"The sentence was not manifestly excessive."
Two British Asian gang members appeared at London’s Criminal Appeal Court in an attempt to clear their names in a money laundering case.
Back in November 2015, Tarandeep Singh Gill and Baldip Singh Bains were found guilty of assisting criminal mastermind boss in laundering £35 million.
Both Gill and Bains had been sentenced for laundering copious amounts of cash.
Gill, 28, was imprisoned for five and a half years while Bains, 36, received a four-year jail sentence.
Both men have now appealed the decision, with lawyers taking the stance that the jury were led astray by the judge at the time of trial.
But the country’s top judges threw out the appellant’s pleas, stating that there was ‘no reason to doubt the safety of their convictions’.
In response to the pairs’ legal representatives’ argument of unfair treatment, Lord Justice Treacy said the judge’s management of the trial could not be criticised.
Gill and Bains had both been deeply involved in the cash cleaning gang which laundered £35 million between May 2007 and May 2013.
The court heard that Gill had personally filtered £3.5 million whilst Bains was accountable for shuttling £1.5 million out of the UK.
The gang used clothing and textile companies as a means of generating fake invoices – which they used to launder money for crime organisations across the country.
The court heard that the companies were not in fact authentic businesses, and their only function was a means for filtering drug money. They did not pay any wages and tax, and were not VAT registered.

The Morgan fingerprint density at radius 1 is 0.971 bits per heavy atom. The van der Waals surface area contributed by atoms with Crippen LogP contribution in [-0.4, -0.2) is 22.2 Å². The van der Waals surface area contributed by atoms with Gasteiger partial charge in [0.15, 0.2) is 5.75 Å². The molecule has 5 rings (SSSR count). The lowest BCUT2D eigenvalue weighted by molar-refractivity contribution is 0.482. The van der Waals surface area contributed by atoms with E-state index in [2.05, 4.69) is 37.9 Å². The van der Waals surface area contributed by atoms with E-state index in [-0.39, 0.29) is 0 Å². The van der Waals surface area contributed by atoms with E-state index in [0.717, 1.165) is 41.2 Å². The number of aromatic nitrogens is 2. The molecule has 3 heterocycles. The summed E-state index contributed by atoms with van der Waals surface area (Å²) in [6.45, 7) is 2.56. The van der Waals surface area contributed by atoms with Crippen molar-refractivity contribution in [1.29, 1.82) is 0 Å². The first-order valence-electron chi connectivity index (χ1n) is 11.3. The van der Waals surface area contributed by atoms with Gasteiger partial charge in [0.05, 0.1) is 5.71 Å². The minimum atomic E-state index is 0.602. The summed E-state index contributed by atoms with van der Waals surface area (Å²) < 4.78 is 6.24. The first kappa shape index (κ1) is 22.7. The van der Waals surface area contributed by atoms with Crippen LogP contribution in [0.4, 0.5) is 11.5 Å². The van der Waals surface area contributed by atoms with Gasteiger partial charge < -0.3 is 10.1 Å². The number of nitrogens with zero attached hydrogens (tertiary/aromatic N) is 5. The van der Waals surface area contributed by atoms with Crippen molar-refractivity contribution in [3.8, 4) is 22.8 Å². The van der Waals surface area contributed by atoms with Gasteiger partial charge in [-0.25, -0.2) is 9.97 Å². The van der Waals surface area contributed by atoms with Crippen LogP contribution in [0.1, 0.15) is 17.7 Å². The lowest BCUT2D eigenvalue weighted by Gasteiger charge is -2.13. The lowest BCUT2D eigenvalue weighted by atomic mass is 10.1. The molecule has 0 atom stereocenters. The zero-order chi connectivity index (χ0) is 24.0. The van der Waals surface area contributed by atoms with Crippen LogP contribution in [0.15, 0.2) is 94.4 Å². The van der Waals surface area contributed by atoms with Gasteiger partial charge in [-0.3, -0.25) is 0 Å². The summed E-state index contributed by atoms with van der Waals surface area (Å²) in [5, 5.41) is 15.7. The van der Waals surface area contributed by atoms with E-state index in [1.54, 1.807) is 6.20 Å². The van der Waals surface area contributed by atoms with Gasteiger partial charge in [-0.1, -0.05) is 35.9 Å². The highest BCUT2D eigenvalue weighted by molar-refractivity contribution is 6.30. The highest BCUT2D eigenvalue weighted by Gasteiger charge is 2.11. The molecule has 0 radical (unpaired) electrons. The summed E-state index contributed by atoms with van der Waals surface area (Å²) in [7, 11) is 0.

Gill and Bains were barred from holding a director’s position for seven years. In response to Gill’s appeal for a lighter sentence, Lord Justice Treacy was in mutual agreement with Mr Justice Wyn Williams and Mr Justice Garnham, saying:
“In our judgment, the sentence was not manifestly excessive, particularly not in light of the judge’s finding that the money was the proceeds of drugs offences.
“That was a conclusion to which he was entitled to come and the offences were committed across borders.”
The drug gang has been under investigation for a period of three years. It finally came to a head when the ringleader was sentenced in November 2015.
Harpal Singh Gill, 67, from Smethwick, assumed the position of gang leader, persuading several friends and relatives to join his operation.
A former textiles owner, Harpal set up fake clothing and textile companies in order to shift money from drug deals out of the UK from 2007 to 2013.
16 members in total were found guilty of what was noted as ‘a sophisticated money laundering arrangement’ by His Honour Judge Bond, who sentenced the entire gang to 73 years in prison for money laundering and related offences.